Salmon on the Blackwater - a catch by Terry O'Keeffe from Midleton


Ian Powell of Blackwater Lodge down South in the Cork/Waterford border areas is in happy mood this week after some good catches of salmon, amongst them the one pictured here which Terry O'Keeffe from Midleton caught. Ian describes the catch: "Terry came to the Lodge at about 2.30 p.m. I sent him to Kilmurry. At 4 o'clock I had a call from him to say he too had a springer on fly after only an hour fishing. (Another angler had also taken a good catch earlier in the day.) I grabbed the camera and headed for the scene - the Hut Pool on Upper Kilmurry. Duly photographed, I brought the fish back to the Lodge where it tipped the scales at 10.3lbs. Terry's fish fell to a fly of his own tying fished on a Sink 1/2 Loop Custom Shooting Head made by Glenda. Both fish were extremely fresh but neither had sea-lice which could well mean that fish are moving through only very slowly and that there are probably a reasonable number about."



CFT, the Irish Underwater Council, is to make its 50th anniversary this year with a celebration dinner at the City North Hotel, Gormanston, Co, Meath, on September 15, which will also be the publication date of a special newspaper chronicling the history of the national diving association around the country. All clubs are being asked to provide "pictures and stories and we are also looking for old video or cine-camera footage covering any diving event."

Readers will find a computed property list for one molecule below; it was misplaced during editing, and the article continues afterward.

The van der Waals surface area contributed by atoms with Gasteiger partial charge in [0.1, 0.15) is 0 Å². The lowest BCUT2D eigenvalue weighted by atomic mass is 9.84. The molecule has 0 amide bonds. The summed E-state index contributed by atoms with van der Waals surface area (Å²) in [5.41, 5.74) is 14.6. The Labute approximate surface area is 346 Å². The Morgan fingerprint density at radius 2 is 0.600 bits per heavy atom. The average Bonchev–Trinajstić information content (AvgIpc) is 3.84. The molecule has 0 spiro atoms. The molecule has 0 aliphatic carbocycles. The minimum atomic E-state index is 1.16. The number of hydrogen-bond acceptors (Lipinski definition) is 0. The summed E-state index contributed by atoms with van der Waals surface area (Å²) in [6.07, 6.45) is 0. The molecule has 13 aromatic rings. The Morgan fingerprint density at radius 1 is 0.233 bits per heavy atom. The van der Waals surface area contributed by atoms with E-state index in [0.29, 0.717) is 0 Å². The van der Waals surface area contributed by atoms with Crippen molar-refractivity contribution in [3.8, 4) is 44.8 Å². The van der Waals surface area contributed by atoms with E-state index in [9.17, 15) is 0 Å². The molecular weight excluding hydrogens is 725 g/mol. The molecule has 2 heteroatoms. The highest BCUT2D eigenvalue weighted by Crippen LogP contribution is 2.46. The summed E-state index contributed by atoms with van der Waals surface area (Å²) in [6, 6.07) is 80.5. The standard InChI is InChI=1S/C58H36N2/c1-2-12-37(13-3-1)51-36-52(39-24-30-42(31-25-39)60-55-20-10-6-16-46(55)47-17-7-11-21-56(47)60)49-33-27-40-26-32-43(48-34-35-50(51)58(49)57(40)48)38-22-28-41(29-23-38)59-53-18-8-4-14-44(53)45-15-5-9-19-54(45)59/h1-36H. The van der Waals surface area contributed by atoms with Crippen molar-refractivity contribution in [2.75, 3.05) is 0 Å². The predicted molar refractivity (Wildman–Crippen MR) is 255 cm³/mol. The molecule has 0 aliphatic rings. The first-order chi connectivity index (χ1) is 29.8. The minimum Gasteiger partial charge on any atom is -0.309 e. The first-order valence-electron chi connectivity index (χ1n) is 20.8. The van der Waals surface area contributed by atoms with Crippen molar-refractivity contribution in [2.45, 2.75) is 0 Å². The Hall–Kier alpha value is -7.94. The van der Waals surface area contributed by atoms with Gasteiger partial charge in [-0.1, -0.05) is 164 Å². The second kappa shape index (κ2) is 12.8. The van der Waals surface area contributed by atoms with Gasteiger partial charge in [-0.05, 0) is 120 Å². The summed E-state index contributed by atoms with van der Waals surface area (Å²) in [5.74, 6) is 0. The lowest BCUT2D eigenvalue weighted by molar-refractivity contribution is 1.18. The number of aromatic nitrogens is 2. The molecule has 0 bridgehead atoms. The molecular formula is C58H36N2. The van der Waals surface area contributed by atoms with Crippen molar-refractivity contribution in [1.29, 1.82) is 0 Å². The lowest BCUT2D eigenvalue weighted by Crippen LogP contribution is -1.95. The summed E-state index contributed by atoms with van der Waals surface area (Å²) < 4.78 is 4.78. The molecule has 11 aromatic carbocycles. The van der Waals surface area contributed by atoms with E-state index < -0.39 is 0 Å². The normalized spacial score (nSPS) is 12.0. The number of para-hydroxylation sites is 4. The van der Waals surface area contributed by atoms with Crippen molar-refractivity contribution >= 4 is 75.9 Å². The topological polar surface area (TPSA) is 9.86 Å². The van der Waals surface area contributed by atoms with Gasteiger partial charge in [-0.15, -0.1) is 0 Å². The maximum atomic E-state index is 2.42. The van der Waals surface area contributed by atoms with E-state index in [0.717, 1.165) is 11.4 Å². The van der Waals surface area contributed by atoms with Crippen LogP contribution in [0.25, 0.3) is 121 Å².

Contact CFT at 78a Patrick Street, Dun Laoghaire, Co.Dublin – phone 01 2844601 or Email: [email protected] if you can help.


Despite fears of a downturn after the Costa Concordia disaster the cruise ship industry has shrugged off bad publicity, dealt with the imposition of new regulations and survived a weak world economic situation to continue making profits. That is according to the Florida, USA-based Cruise Line Industry Association which has set-up a "one worldwide voice" for the industry. The United Nations' body for safety at sea, the International Maritime Organisation, is to implement a unified policy for lifeboat muster drills for passengers, but that may not come into effect until the middle of next year.


Sewage in the water is not pleasant and in the USA where issues can take peculiar turns, environmentalists are objecting in Miami to plans which the local authorities say are vital to impose because of fears that climate change could drastically affect sewage treatment plants in Miami in southern Florida. Scientists there have warned that the three major sewage plants serving the area could be "reduced to shrinking islands in less than 50 years" due to rising sea levels which will threaten the region's vital facilities. As a result local authorities have announced a $1.5 billion plan to improve protection of the existing plants. However the main objectors are environmentalists who want the plans moved inland, but residents in suggested alternative locations are in turn objecting to that!

Email: [email protected]